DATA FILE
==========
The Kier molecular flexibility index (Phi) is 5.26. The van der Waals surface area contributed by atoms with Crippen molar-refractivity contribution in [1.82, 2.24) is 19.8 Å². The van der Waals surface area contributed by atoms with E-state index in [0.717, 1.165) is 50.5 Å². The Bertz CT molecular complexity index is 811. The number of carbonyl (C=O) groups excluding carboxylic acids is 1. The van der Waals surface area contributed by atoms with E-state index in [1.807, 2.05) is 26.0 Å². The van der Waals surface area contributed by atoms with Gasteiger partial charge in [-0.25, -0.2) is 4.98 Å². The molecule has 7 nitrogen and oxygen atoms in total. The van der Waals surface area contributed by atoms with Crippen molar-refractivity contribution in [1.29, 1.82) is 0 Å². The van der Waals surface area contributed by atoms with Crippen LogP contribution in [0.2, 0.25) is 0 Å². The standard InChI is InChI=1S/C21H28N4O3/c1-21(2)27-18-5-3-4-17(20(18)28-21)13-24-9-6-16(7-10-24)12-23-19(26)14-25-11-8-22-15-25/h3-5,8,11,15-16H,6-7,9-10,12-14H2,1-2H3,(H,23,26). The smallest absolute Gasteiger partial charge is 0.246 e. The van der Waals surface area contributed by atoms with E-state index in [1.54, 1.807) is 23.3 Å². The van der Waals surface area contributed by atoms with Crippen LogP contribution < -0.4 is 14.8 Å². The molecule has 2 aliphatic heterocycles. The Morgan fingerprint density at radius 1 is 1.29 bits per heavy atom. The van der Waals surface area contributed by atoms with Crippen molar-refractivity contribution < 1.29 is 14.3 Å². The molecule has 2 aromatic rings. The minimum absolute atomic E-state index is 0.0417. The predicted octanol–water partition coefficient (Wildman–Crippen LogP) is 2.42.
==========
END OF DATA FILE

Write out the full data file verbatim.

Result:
The Kier molecular flexibility index (Phi) is 5.26. The van der Waals surface area contributed by atoms with Crippen molar-refractivity contribution in [1.82, 2.24) is 19.8 Å². The van der Waals surface area contributed by atoms with E-state index in [0.717, 1.165) is 50.5 Å². The Bertz CT molecular complexity index is 811. The number of carbonyl (C=O) groups excluding carboxylic acids is 1. The van der Waals surface area contributed by atoms with E-state index in [1.807, 2.05) is 26.0 Å². The van der Waals surface area contributed by atoms with Gasteiger partial charge in [-0.25, -0.2) is 4.98 Å². The molecule has 7 nitrogen and oxygen atoms in total. The van der Waals surface area contributed by atoms with Crippen molar-refractivity contribution in [1.29, 1.82) is 0 Å². The van der Waals surface area contributed by atoms with Crippen LogP contribution in [0.2, 0.25) is 0 Å². The standard InChI is InChI=1S/C21H28N4O3/c1-21(2)27-18-5-3-4-17(20(18)28-21)13-24-9-6-16(7-10-24)12-23-19(26)14-25-11-8-22-15-25/h3-5,8,11,15-16H,6-7,9-10,12-14H2,1-2H3,(H,23,26). The smallest absolute Gasteiger partial charge is 0.246 e. The van der Waals surface area contributed by atoms with E-state index in [1.54, 1.807) is 23.3 Å². The van der Waals surface area contributed by atoms with Crippen LogP contribution < -0.4 is 14.8 Å². The molecule has 2 aliphatic heterocycles. The Morgan fingerprint density at radius 1 is 1.29 bits per heavy atom. The van der Waals surface area contributed by atoms with Crippen molar-refractivity contribution < 1.29 is 14.3 Å². The molecule has 2 aromatic rings. The minimum absolute atomic E-state index is 0.0417. The predicted octanol–water partition coefficient (Wildman–Crippen LogP) is 2.42.